how faint a whisper

glimpses of God in a heaven-crammed earth


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Woman, behold your son! …Behold your mother!
John 19:26-27

The disciple whom Jesus loved.

We read John’s self-chosen name without really taking in the reality of a relationship that could define itself as such. That John would have the confidence to proclaim those words is astonishing. Who are you? Oh, I’m the one the King of the World loves. But of course, while at some intellectual level perhaps John could grasp Jesus’ King-of-the-World-ness, mostly I think Jesus was his friend. And while Mary had been told long ago by the angel that Jesus would save the whole world, mostly I think He was her son. Mary and John were incredible, yes. But they were also ordinary. Just because He loved the whole world doesn’t mean Jesus was any less woven into the fabric of their lives through intimate relationship. Just because He died for the whole world doesn’t mean they felt any less the ripping strands as they stood and watched. In fact, they probably felt it the most, because of their relationships, and precisely because they stayed and watched. It is difficult to imagine what those heart-wrenching moments were like for these two, as their Savior and Son and Friend was torn from them.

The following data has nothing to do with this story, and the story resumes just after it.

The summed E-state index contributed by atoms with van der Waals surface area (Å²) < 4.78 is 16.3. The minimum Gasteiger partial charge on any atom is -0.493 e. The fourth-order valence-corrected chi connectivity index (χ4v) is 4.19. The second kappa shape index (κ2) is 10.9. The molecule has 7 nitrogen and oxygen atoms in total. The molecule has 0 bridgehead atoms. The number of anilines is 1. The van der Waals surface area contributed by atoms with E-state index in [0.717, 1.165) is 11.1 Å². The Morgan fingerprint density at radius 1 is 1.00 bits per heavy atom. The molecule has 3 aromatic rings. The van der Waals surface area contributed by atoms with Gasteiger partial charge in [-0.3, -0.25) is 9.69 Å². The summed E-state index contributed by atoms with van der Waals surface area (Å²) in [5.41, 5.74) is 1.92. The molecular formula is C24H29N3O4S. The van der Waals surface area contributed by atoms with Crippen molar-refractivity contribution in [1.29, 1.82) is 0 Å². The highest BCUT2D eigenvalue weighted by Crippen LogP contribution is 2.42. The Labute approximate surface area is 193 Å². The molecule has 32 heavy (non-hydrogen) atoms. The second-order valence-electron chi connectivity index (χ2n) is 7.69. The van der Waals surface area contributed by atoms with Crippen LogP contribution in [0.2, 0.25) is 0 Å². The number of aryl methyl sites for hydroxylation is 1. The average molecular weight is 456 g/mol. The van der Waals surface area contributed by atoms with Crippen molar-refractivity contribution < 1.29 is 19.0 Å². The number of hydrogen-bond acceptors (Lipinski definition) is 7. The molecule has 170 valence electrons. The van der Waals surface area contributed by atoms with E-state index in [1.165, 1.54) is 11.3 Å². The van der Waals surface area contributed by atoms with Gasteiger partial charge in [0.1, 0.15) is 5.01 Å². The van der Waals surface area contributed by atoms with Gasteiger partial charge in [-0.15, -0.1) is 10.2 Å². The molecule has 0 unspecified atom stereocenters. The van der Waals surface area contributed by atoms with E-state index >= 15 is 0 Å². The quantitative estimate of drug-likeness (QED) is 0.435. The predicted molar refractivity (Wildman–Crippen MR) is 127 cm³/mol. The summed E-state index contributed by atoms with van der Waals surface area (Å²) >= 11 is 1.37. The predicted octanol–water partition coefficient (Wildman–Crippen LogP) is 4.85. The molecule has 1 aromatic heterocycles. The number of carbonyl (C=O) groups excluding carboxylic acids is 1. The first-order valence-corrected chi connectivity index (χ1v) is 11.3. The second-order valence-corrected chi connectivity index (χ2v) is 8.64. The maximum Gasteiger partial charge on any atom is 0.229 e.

Yet, it is also because they stayed that we are given these words of Christ. They opened themselves up to love Him enough that even though they knew profound pain could be the only inevitable end of this relationship, they also knew the joy of intimacy was worth it. And because they stayed, and because they loved, we see this beautiful glimpse of Jesus’ intimate provision for relationship, and of relationship itself.

It rubs something in us the wrong way to say that Jesus might have somehow loved a few people at some sort of level of greater intimacy, as if God could have favorites. But that’s because we calculate love in measures, as if it was a product given, taken, or exchanged. We talk about loving something more, which necessitates loving other things less, and in the limits of English particularly we are forced into the linguistic corner of having only one word to use for loving both oreos and a lifelong friend. God doesn’t love more or less, doesn’t measure or dole out. God IS love. Love means He gives Himself, in fullness to and beyond our capacity as He knows it at any given moment. There is not a human measure by which to judge what fullness looks like to one or another. We are simply all full, cups running over with His love. So while Christ, in Divinity, loved no one less, we do see that He clearly lived in intimate human relationship more closely with some than others. He loved the crowds, yes, but that differed from what the fullness of His love to His disciples looked like, and that differed from the fullness of His love to His three closest disciples, or to Mary, Martha, and Lazarus, or Mary Magdalene, or Mary, his mother, and this disciple who is explicitly named as “the one whom Jesus loved.” So surely, in that reality, Jesus loved Mary and John in a beautiful, uniquely intimate way.